THOSE WHO THINK THAT COMMERCIAL AIRLINES ARE NOT SENDING back the remains of soldiers have outdated information or are wrong it turns out. I have been been flooded with information over the last day about the Department of Defense regulations regarding shipping back a soldier’s remains to the United States.
Here is some of what I have learned. The U.S. Army Human Resources Command maintains a good website designed to help those who have lost someone as a casualty in war. (ed note: Thanks to KS for sending this.)
Army Regulations 638-2 (Care and Disposition of Remains and Disposition of Personal Effects), Section 11-8 (2) reads:
Commercial transportation is the preferred method except when impractical, not available, or cost prohibitive.
The PDF that goes through the rules and regulations is very long, but I have it — and if anyone would like to have a copy — email me and I will forward it. The person who pointed out this regulation also noted that there may be other qualifications that modify or trump this regulation, such as classification of war dead.
My guess is that those of you who believed that the military always transported war dead to Dover, Delaware for processing, military honors, and the like may be correct in most cases — and this may still fit with normal regulations. Very few U.S. airlines are flying in and out of Iraq or Afghanistan.
The United Airlines crew members I was speaking to were flying in from Germany, and the soldier on this plane may have died from some injuries sustained in a war zone after which he died in a hospital in Germany or could have been a U.S. soldier who just had something happen to him or her in Germany. United personnel did tell me that they fly soldiers for the U.S. military in and out of Kuwait frequently.
Another note from JS, who I happen to know is a well placed guy in military and intelligence circles shared this:
You will recall the case in April of this year of Maytag Aircraft Corporation whose employee photographed some flag-draped coffins leading to a Pentagon effort to ban further such photographs. Maytag is one of six charter freight carriers with a DoD contract for the Gulf/Iraq theater that is not limited to, but includes, transport of military coffins.
So it does not seem in any way unusual that an American carrier from Europe would be handling a coffin from a DoD medical facility in Germany under a DoD freight contract.
Another note about the soldier-to-soldier side of war death reality comes from “K”:
Regarding the body of the soldier on the United flight — it’s possible that this was the case. The treatment for KIAs (Killed in Action) is what we see at Dover, but not every dead soldier gets that level of treatment.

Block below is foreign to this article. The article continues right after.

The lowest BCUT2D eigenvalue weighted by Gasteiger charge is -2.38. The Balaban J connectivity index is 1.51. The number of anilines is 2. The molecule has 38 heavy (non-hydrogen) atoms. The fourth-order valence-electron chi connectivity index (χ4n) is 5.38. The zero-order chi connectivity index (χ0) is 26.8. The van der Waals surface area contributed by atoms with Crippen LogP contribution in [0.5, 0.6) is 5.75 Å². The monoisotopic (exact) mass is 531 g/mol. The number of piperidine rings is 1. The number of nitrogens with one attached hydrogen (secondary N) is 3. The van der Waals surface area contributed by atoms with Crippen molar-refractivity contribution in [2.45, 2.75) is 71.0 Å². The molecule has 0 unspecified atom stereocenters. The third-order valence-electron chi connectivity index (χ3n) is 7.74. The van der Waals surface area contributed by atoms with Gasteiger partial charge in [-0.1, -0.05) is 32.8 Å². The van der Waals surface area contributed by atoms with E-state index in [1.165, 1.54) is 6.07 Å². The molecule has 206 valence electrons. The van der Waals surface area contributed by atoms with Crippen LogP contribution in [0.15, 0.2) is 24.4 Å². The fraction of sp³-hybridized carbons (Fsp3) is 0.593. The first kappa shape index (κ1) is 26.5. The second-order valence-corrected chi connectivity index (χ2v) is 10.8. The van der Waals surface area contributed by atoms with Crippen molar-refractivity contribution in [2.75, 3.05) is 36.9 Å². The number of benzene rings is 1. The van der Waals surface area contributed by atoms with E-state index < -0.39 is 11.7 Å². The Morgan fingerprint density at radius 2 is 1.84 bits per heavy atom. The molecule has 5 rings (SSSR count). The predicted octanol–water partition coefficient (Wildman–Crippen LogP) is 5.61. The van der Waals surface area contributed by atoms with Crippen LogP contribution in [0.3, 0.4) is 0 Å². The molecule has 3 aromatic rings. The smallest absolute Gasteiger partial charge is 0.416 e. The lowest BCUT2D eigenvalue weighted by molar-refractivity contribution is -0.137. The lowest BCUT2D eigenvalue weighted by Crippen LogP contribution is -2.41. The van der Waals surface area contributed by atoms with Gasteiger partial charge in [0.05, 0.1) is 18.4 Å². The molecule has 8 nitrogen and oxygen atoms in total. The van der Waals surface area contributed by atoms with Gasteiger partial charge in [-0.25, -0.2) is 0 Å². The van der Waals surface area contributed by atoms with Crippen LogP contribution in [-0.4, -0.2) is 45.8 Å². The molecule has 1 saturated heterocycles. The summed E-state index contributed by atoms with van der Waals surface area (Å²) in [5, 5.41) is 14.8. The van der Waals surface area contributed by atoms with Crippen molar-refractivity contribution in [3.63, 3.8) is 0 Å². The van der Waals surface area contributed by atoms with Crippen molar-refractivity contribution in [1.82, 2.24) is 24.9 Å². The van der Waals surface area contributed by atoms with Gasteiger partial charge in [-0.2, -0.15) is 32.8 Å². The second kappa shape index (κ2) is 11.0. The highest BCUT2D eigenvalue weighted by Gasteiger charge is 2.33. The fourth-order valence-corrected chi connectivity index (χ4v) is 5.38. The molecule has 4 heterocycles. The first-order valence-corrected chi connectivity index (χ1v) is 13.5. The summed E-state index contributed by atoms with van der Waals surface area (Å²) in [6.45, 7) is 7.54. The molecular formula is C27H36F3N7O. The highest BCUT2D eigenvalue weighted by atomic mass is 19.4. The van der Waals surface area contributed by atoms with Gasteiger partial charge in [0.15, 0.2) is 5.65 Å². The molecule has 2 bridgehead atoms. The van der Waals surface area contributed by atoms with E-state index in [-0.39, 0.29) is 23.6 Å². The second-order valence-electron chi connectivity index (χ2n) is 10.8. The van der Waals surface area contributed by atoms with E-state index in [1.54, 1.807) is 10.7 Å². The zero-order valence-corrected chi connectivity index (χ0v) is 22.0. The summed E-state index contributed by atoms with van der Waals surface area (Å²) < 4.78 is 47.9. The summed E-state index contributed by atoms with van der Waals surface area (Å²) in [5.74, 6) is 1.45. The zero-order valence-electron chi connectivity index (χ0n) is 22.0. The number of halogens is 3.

When one of my unit’s soldiers died in a tank rollover during traiing in 1993, the body went back to the States via commercial airline. There was also a policy that bodies had to be accompanied by a live soldier on the same flight, and soldiers used to volunteer for this duty because you got a government-paid round trip back to the States. For the price of your vacation time, it was a free trip home. This was well-known in the Army 10 years ago, and I doubt it’s changed much.
I’d be that the soldier died from natural causes in Germany or during training there, but not in combat.
Another reader, TWB, sent this interesting note:
United States Army Memorial Affairs Activity Europe (USAMAA-E) in Landstuhl no longer sends all caskets to Dover for final preparations, but will in many cases send them directly to the families (according to the wishes of the Person Authorized to Direct Disposition, PAD). I don’t know the logistical specifics, but it would make more sense to send them direct-to-point via commercial air. So I have no trouble with the casket story.
I spent some time looking into this issue about the casket on the flight because I received numerous emails from people showing “A Soldier’s Story” to others who instantly rejected the story not about what the soldier told me — but rather about my comment that a deceased soldier was being transported back to the U.S. on that commercial flight.
I hope that this post provides useful detail to those of you who got mugged by friends saying that caskets just are not sent back to the U.S. the way I described. I think that this other material — but most importantly, the army regulation — clears that up.
I am still working on the subject of the DNA probes.
Two days to go.
— Steve Clemons